To Magnus Antoninus the Presbyter.
Sailors at night are cheered by the sight of the harbour lights, and so are they who are in peril for the sake of the apostolic faith by the zeal of them that share the faith. We have great comfort in what we hear of your godliness's efforts on behalf of the divine doctrines, for this mind has been given you by the Giver of all good gifts and for the safe keeping of these doctrines you undergo every toil. Now I, comforted by your zeal, make an insignificant return, calling on you to persevere in your divine labours, to despise your adversaries as an easy prey, (for what is weaker than they who are destitute of the truth?) and to trust in Him who said
I will not fail you nor forsake you, and
Lo I am with you always even unto the end of the world. Help me too with your prayers that I may confidently say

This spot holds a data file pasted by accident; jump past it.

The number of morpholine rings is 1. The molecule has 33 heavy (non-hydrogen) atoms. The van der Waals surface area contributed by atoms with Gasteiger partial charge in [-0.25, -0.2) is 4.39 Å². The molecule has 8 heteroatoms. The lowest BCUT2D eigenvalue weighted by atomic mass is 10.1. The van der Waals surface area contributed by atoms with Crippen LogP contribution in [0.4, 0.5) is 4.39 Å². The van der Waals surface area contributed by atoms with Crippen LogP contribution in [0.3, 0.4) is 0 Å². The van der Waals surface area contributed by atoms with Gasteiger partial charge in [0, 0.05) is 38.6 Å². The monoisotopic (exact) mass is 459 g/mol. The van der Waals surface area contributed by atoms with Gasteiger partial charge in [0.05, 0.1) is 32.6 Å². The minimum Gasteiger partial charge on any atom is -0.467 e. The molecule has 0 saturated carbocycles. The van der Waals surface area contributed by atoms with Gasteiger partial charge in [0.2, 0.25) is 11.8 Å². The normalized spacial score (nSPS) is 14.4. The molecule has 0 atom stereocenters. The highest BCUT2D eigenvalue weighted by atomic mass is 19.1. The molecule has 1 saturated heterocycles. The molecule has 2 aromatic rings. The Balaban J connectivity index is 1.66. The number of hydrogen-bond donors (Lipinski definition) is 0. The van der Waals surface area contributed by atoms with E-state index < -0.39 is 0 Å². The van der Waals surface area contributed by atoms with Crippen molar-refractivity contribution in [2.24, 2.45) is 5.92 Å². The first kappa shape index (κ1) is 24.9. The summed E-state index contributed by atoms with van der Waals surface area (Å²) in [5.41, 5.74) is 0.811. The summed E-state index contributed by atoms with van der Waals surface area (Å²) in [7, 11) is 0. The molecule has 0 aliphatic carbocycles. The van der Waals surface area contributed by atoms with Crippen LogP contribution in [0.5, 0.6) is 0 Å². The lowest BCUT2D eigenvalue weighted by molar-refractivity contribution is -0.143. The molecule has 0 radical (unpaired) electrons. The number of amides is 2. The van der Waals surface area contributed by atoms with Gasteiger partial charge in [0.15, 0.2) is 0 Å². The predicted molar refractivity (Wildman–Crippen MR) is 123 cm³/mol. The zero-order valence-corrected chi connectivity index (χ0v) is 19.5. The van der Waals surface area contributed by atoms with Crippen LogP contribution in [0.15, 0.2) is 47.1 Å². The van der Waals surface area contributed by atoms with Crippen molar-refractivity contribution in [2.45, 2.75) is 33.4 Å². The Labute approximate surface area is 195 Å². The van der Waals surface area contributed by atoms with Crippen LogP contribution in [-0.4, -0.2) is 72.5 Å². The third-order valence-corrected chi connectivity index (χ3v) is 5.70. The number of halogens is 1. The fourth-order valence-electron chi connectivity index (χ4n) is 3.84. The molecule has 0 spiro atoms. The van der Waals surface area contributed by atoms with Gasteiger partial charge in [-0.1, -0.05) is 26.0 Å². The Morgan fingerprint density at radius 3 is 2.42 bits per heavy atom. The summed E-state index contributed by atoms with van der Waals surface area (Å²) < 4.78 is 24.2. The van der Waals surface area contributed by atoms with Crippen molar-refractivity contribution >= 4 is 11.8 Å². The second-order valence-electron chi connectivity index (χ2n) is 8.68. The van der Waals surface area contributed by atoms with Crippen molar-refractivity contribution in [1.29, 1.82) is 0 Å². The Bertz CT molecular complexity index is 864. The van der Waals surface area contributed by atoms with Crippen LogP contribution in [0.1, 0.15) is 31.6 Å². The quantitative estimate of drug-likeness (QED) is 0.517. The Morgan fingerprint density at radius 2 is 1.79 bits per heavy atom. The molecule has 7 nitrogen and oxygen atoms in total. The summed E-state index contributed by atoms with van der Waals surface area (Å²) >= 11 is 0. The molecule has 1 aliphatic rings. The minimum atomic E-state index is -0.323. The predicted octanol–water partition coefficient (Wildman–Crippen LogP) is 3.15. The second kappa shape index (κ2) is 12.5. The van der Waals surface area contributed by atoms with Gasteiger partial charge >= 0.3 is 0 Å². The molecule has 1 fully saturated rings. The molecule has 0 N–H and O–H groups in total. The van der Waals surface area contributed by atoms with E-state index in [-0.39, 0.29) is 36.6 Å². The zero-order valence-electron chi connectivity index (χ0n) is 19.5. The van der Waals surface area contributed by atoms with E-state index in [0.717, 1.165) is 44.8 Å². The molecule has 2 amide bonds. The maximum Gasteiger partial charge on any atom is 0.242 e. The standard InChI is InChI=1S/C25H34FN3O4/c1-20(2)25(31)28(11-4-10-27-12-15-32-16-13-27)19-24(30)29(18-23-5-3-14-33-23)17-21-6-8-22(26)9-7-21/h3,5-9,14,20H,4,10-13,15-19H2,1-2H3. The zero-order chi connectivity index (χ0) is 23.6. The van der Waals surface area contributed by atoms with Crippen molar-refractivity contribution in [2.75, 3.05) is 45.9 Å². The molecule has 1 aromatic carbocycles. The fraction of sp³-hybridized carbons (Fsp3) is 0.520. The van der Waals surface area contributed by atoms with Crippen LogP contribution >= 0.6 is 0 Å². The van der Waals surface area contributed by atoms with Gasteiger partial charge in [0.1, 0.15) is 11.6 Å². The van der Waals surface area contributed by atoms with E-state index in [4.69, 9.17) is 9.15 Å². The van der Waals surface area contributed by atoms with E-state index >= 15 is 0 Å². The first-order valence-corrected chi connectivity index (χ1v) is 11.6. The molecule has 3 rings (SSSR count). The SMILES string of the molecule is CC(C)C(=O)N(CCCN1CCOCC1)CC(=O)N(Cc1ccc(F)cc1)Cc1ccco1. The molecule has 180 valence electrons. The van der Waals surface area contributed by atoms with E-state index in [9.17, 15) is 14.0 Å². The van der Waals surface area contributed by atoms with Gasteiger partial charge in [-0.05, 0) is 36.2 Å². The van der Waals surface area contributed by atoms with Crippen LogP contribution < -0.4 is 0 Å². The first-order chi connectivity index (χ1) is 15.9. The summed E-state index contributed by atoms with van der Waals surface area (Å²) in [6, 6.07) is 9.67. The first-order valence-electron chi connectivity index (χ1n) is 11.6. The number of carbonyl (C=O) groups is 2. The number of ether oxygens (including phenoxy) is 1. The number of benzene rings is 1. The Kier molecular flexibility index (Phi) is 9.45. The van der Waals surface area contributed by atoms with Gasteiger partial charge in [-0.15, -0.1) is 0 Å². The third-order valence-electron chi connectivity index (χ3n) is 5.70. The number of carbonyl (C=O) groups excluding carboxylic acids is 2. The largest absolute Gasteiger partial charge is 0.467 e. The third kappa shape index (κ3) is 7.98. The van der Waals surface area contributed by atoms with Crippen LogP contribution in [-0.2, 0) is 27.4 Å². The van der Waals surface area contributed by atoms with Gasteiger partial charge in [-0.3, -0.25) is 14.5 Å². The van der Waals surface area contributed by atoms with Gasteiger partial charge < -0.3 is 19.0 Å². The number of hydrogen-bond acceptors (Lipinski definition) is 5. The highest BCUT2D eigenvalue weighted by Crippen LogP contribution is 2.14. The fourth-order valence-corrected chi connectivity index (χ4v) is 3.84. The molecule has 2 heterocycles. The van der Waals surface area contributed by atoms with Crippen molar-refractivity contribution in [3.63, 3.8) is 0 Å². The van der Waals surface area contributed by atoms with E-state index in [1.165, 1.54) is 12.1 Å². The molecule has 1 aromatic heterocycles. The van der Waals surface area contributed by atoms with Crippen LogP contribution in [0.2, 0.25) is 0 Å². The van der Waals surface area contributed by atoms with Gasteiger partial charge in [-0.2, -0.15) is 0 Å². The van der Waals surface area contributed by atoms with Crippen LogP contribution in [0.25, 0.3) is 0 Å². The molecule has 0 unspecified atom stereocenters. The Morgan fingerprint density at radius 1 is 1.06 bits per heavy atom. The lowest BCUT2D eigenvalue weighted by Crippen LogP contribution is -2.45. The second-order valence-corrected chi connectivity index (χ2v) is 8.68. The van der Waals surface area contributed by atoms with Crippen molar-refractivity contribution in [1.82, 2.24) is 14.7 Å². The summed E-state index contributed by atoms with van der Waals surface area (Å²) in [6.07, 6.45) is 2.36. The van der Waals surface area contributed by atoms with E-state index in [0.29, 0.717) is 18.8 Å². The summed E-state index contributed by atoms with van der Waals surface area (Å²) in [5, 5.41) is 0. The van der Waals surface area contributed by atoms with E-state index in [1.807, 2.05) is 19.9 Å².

The Lord is on my side; I will not fear: what can man do unto me?
Source. Translated by Blomfield Jackson. From Nicene and Post-Nicene Fathers, Second Series, Vol. 3. Edited by Philip Schaff and Henry Wace. (Buffalo, NY: Christian Literature Publishing Co., 1892.) Revised and edited for New Advent by Kevin Knight. <http://www.newadvent.org/fathers/2707129.htm>.
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